Between the time a satellite is launched and the 50th Space Wing receives satellite control authority for it, a small team is busy testing and evaluating, ensuring that each spacecraft is ready to begin its job of providing position, navigation, and timing to more than 3 billion worldwide users.
As part of the 2 SOPS Mission Analysis Flight, these analysts work through a complex launch and early-orbit process, all while maintaining each of the other 38 satellites in the GPS constellation.
“It can be a stressful time,” said 1st Lt. Robert Heffner, 2 SOPS chief of GPS subsystems analysis shop. “If there is a lag on anyone’s part, it can set the whole launch timeline off, which means more work for everyone.”
Their work often begins more than 60 days out from launch.
Heffner, who concentrates on the GPS vehicle or “bus,” first sets up links with the satellite as it sits on the ground at Cape Canaveral, Florida.
“We start with compatibility tests,” he said. “Our teammates at the Cape plug it into our monitor-station network. We put the vehicle in a known configuration, upload software and then ensure its components are functioning properly. This is our last chance to test before launch. We don’t want any surprises when it’s actually on orbit.”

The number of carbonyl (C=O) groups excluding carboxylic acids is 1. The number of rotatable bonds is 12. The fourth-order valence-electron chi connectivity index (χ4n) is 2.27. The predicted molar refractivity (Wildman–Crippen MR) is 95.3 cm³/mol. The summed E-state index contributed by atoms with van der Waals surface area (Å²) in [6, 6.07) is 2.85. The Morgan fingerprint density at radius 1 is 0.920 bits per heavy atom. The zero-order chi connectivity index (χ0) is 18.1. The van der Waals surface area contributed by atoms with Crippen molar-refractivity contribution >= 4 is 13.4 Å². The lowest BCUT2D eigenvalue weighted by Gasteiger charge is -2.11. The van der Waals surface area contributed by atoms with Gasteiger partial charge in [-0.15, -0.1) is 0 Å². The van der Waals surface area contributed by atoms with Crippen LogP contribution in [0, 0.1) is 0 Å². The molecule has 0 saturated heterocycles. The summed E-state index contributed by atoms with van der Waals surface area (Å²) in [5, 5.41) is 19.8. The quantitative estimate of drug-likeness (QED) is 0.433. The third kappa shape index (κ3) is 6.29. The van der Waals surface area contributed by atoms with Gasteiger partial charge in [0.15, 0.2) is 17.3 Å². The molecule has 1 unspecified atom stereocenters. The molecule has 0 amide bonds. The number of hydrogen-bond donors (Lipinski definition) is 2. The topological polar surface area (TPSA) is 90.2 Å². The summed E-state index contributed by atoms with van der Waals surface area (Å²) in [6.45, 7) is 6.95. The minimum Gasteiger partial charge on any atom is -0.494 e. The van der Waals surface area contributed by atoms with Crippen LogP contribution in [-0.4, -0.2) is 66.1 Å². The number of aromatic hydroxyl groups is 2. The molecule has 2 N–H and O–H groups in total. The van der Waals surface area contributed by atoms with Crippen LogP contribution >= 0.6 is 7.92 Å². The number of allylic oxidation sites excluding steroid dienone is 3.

As Heffner evaluates the vehicle, Capt. Aaron Blain, 2 SOPS chief of GPS navigation payload analysis shop, focuses on the spacecraft’s payload – it’s position, navigation, and timing components. Like Heffner, he’s testing and ensuring functionality.
Much of the action occurs while the satellite is still waiting to be lifted on to a launch platform at the Cape.
Following the launch, their work kicks into an even higher gear.
Once the vehicle reaches its proper orbit, 2nd Lt. Christopher Phillips, 2 SOPS chief of NDS analysis and tactics shop, begins testing and evaluating the secondary payload that resides on every GPS vehicle: the Nuclear Detonation Detection System.
Though GPS is perhaps the most recognizable satellite constellation in the world, it’s safe to say most people don’t know that each of its satellites carries an NDS payload.
“NDS performs an important mission,” Phillips said. “It helps verify the Limited Test Ban Treaty of 1963. It makes sense. The whole reason the GPS constellation has these nuclear detonation sensors is because it provides global coverage. We can see every part of the planet.”
Source:: Air Force Space Command